when we look at optical illusions such as the one in the previous post, we see that things aren`t as they seem. why does a pattern begin to move when we look at it? who`s to say that it doesn`t move of it`s own accord?
who`s to say that it`s moving?
there are those rare people who don`t actually see movement when they look at the image. i imagine that they`re puzzled to hear that some people see the images moving.
so, how does the image actually move?
the surface of the retina, which is the inside surface of the back of the eye, is covered with nerve clusters called rods and cones. these nerves convert light into colours, shapes and movement that the brain then converts back into pictures of the world. i have oversimplified this process for descriptive purposes, but it is an accurate model nonetheless.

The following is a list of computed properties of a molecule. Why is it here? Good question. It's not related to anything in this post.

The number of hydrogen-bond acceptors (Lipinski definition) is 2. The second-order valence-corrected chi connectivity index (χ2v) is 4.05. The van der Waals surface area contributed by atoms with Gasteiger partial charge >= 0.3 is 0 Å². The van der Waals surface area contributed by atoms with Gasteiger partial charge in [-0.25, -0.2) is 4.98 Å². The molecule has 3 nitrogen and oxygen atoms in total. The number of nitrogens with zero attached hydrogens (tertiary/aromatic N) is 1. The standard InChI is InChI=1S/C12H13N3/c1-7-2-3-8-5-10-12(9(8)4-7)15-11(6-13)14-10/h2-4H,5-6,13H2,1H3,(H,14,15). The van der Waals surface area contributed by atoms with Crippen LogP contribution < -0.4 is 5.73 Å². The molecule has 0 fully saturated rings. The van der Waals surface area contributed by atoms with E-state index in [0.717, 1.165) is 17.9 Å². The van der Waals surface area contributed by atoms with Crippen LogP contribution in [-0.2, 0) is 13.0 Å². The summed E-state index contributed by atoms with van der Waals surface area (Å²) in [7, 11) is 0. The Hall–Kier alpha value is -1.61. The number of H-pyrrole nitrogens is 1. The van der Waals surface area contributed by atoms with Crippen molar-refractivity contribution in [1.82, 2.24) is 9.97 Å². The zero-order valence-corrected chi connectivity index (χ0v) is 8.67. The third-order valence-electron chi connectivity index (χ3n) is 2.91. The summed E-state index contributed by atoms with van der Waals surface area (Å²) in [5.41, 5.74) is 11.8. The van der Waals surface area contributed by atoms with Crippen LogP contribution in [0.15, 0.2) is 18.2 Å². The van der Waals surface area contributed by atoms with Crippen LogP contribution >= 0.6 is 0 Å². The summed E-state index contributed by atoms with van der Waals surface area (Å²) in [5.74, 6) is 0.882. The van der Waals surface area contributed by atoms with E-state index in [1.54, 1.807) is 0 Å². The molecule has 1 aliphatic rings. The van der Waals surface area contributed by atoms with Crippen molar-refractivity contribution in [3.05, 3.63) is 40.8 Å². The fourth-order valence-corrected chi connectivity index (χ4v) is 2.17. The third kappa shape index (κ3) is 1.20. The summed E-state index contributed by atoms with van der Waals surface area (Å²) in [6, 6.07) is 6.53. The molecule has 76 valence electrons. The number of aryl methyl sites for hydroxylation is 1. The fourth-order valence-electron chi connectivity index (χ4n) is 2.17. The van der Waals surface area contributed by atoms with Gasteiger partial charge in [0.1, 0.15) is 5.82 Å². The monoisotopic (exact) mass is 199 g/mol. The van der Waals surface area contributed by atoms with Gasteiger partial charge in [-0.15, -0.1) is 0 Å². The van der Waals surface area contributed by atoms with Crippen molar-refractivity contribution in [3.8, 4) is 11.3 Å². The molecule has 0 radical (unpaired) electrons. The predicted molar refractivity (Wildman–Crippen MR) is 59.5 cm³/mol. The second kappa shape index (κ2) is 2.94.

when the rods and cones become fatigued, as with the complex pattern in the optical illusion, then other rods and cones are recruited to maintain the image in the mind. these other rods and cones are located on slightly different areas of the retina, giving the illusion of movement to the brain.
this fatigue/re-recruitment process is true of all aspects of the human system, from brain cells to muscle cells. the eye is no different.
our body adapts to fatigue by adjustng it`s self to perpetuate operation.
it`s a good thing too. unless what it`s adapting to is an illusion. then it gets fooled.
so what`s real then?